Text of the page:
WPD to transport Lofton to the hospital, the officer changed his answer. Plaintiff alleges that the
JIAC officers knew this response was false.
Once admitted to JIAC, Lofton was taken out of the WRAP restraint system and allowed
to walk freely around the intake room. Lofton tried to approach the intake booths but was rebuffed
by a JIAC officer. When Lofton again tried to approach, the officer pushed Lofton toward a far
wall. This officer along with two others then grabbed Lofton and held him. Lofton attempted to
defend himself but matters escalated when two officers struck and tackled Lofton to the ground.
Officers then dragged Lofton into a holding cell.
In the cell, Lofton was pinned to a bench with his legs shackled. A few minutes later,
Lofton was moved to the cell floor and pinned on his stomach in the prone position. No fewer than
five JIAC and Juvenile Detention Facility officers cycled in and out of the cell, taking turns pinning
Lofton to the ground.
Lofton remained pinned for 39 minutes uninterrupted, at which point he stopped breathing.
Eventually, the officers rolled Lofton over and attempted to resuscitate him. These efforts failed.
Emergency services arrived minutes later but also failed in their attempts to resuscitate Lofton.
Lofton was transported to Wesley Medical Center. He was pronounced dead two days later, on
September 26, 2021. The Sedgwick County Chief Medical Examiner, after performing an autopsy
on Lofton, determined that Lofton died due to “complications of cardiopulmonary arrest sustained
after physical struggle while restrained in the prone position” and ruled his death a homicide.
The JIAC use of force policy states that “JIAC staff shall use force only when all other less
restrictive methods of behavior control have been attempted and failed, to protect the youth from
injury, to prevent injury to others or to prevent escape.” It further provides that the “type and
amount of force or restraint used shall only be to the extent reasonable and necessary to control a
situation,” that force should only be used as a “temporary control measure” in limited
circumstances, and that force should “never be used under any circumstances for the purposes of
punishment or discipline.” JIAC policy also states that all staff have a duty to intervene when they
observe other staff using force beyond what is approved or necessary in a particular situation.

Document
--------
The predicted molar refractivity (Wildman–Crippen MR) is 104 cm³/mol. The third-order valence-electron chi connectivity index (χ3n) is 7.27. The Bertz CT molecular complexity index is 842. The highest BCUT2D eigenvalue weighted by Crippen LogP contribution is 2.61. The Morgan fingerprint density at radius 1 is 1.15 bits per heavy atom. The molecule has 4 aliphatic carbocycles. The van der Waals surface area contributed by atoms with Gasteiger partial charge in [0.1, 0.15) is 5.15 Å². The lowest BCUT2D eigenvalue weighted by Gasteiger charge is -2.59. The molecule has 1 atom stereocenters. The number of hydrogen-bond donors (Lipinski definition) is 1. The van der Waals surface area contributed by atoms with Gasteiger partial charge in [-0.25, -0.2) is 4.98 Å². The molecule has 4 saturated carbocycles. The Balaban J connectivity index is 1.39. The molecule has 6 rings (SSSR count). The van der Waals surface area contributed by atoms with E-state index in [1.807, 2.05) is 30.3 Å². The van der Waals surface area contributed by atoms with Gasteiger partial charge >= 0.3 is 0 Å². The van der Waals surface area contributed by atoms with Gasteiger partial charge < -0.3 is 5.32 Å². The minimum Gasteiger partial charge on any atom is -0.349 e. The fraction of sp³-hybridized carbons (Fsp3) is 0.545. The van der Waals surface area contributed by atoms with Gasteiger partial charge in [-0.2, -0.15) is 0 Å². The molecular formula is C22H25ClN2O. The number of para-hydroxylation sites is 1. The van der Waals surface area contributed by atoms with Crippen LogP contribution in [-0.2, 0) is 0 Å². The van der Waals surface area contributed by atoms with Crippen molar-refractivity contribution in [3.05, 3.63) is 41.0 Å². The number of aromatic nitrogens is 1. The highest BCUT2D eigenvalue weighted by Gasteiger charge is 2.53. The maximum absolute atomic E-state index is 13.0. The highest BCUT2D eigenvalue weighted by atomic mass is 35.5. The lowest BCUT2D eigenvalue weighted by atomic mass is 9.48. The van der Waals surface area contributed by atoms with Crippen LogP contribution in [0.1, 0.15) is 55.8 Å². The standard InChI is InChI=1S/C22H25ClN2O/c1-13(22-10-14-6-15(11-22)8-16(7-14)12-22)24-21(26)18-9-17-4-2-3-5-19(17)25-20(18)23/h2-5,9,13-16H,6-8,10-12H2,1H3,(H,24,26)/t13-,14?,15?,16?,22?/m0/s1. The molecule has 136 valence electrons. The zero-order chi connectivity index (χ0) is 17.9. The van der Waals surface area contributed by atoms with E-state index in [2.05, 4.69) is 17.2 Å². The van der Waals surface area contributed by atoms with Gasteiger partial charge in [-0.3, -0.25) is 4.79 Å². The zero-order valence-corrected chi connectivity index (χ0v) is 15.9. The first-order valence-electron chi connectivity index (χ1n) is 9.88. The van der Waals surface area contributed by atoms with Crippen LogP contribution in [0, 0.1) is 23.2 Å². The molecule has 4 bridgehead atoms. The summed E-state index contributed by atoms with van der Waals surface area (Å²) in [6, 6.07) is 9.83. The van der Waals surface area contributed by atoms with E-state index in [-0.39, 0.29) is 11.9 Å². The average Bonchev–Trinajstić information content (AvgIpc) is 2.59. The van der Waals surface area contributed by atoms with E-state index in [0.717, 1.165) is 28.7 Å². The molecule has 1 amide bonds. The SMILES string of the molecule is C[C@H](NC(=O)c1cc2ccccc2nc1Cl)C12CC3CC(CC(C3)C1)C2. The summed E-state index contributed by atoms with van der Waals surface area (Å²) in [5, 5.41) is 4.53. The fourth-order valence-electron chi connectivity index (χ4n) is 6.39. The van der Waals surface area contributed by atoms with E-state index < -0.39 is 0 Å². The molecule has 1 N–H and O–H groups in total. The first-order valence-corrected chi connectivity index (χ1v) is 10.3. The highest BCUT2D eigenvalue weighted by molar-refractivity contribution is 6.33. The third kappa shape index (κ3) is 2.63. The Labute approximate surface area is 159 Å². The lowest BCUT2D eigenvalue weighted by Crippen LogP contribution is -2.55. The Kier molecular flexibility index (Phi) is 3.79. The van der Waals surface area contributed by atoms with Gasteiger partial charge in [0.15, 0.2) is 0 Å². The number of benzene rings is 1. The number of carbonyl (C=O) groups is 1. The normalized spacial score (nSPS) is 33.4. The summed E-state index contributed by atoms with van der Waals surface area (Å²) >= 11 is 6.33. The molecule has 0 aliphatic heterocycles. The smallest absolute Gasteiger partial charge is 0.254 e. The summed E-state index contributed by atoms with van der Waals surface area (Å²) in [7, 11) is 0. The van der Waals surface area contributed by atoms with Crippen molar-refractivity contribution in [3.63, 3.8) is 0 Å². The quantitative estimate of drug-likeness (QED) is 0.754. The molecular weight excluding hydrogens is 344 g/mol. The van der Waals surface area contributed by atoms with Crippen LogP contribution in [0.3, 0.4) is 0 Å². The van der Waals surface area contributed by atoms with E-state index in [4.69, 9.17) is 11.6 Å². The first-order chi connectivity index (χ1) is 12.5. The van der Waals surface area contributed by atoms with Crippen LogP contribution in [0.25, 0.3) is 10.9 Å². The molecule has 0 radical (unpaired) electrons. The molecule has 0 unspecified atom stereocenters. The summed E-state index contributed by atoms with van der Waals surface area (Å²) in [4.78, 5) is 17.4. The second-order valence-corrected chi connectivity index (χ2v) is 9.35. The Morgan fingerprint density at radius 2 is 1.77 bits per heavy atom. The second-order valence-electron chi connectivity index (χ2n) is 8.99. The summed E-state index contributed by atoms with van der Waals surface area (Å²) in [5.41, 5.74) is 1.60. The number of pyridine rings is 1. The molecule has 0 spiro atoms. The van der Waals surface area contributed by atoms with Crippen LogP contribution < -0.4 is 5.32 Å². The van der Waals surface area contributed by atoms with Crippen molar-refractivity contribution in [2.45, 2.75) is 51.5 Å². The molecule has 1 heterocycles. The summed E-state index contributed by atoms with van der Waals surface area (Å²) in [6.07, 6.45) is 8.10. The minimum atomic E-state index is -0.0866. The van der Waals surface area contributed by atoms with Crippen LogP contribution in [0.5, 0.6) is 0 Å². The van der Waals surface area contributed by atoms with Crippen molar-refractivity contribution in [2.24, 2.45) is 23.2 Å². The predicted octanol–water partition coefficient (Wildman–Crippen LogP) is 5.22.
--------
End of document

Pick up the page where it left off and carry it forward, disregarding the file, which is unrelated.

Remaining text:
In 2016, the Kansas Department of Corrections published a report detailing its findings
related to JIAC after conducting a formal inspection. A summary of the report follows:
a. The report noted that JIAC was receiving too many juveniles with mental health
issues and acknowledged that JIAC was not the proper place for such children
both because JIAC lacked the capacity to handle them and because JIAC’s
community mental health partners, including COMCARE and St. Francis, were
not responsive. As a result, the report specifically stated that JIAC needed
“[s]upport in providing timelier response for [mental health] cases.”
b. JIAC acknowledged that it needed training to address common issues of
juveniles in its custody, including mental health issues, and specifically
identified training on “staff management of risk,” “de-escalation techniques,”
and “responding to trauma” as major needs.
c. The report explicitly admonished WPD for leaving mental health cases at JIAC
as a form of punishment and refusing to provide transportation of youths to
hospitals for medical evaluation. Specifically, WPD was noted to have “a
tendency to sign paperwork and leave the juvenile quickly” and when “there is
a need for transportation [to a medical facility, WPD [regularly] advise[d] it is
the Sedgwick County Sheriff’s responsibility” to handle such transport. The
report also noted the tendency of WPD to improperly “us[e] detention [at JIAC]
to punish youth.”
Plaintiff alleges neither the County nor the City have made the changes recommended by this
report since its issuance.
Plaintiff filed suit against the County and City, as well as several individual law